Metchosin Arts and Culture Centre treasurer Gail Nash and centre liaison Betty Hildreth stand in front of the new staircase constructed on the former schoolhouse. (Bailey Moreton/News Staff)

Metchosin Arts and Culture Centre treasurer Gail Nash and centre liaison Betty Hildreth stand in front of the new staircase constructed on the former schoolhouse. (Bailey Moreton/News Staff)

Metchosin arts centre looks to future after fixing its past

Costly repairs, construction on old school building now mostly complete

Nestled in the old Metchosin School building, the Metchosin Arts and Culture Centre is slowly building and growing into a community hub.

The Happy Valley Road centre is volunteer-run and rents cheap studio space out to artists and crafters so they can produce their wares. The space also has a gallery, drop-in rooms for rent and is home to a seniors centre. Supplies, furniture and volunteer time are regularly shared between the building’s various users.

“It’s a very symbiotic place, everyone helps each other,” said centre treasurer Gail Nash.

While the centre benefits from community support, it also needs financial support.

The building is rented from the District of Metchosin and studio space is rented out at reasonable rates to local artisans, musicians and crafters. Some of the smaller studios go for as little as $120 a month. At those prices the studio space is in demand from people across Greater Victoria – but preference is given to Metchosin artists.

READ MORE: District completes purchase of Metchosin elementary school

During the pandemic the centre shut down for a month and didn’t charge rent to artists during that time. One or two had to give up their studio spaces due to pandemic-related issues, but there is always a waiting list.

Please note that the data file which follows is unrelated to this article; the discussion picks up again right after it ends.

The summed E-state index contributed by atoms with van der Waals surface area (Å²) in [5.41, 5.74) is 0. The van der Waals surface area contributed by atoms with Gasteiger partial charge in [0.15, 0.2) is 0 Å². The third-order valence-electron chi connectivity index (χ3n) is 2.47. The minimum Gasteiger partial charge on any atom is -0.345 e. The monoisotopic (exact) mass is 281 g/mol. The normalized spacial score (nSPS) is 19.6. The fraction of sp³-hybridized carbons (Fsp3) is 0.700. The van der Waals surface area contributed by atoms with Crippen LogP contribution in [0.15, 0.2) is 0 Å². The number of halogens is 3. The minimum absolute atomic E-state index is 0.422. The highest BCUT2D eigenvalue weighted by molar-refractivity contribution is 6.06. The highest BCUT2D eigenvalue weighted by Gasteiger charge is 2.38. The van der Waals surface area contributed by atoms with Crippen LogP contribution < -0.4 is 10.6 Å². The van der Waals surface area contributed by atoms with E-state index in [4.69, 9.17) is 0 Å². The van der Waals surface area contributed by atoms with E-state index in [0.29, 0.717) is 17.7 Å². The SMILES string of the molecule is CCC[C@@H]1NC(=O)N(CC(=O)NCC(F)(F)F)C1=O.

Betty Hildreth, who acts as a liaison for the centre, said the demand doesn’t just come from the modest prices, it has come via the building of the centre’s credibility.

“It’s gradually built up. They made a few mistakes in the beginning, financially,” she said. “They had a pretty high end art gallery, there was a paid curator, and so they went broke and had to go public for funding, just to get out from under it.”

Low prices are great for the artisans, but rent doesn’t bring in much cash for the centre. The rest of the money comes from grants, from local organizations and federally.

Nash said the centre has learned to live frugally, especially with a number of improvements needed on the building.

Hildreth added the higher expenses from the last couple of years are starting to slow down, “but it was to maintain and repair the external shell.”

Significant projects such as reconstructing the fire escape and the front staircase to the building took a large chunk of the centre’s funding. There’s a list of other projects they hope to get done, but they’ll need to be spread out over time and done when funding allows, Hildreth and Nash said. They’re working on securing some compensation from the district for covering the costs of maintaining the building.

As for the near future, Nash said a Christmas craft fair is being planned at the centre, COVID-19 restrictions allowing. After that planning for 2022 events will begin.


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bailey.moreton@goldstreamgazette.com

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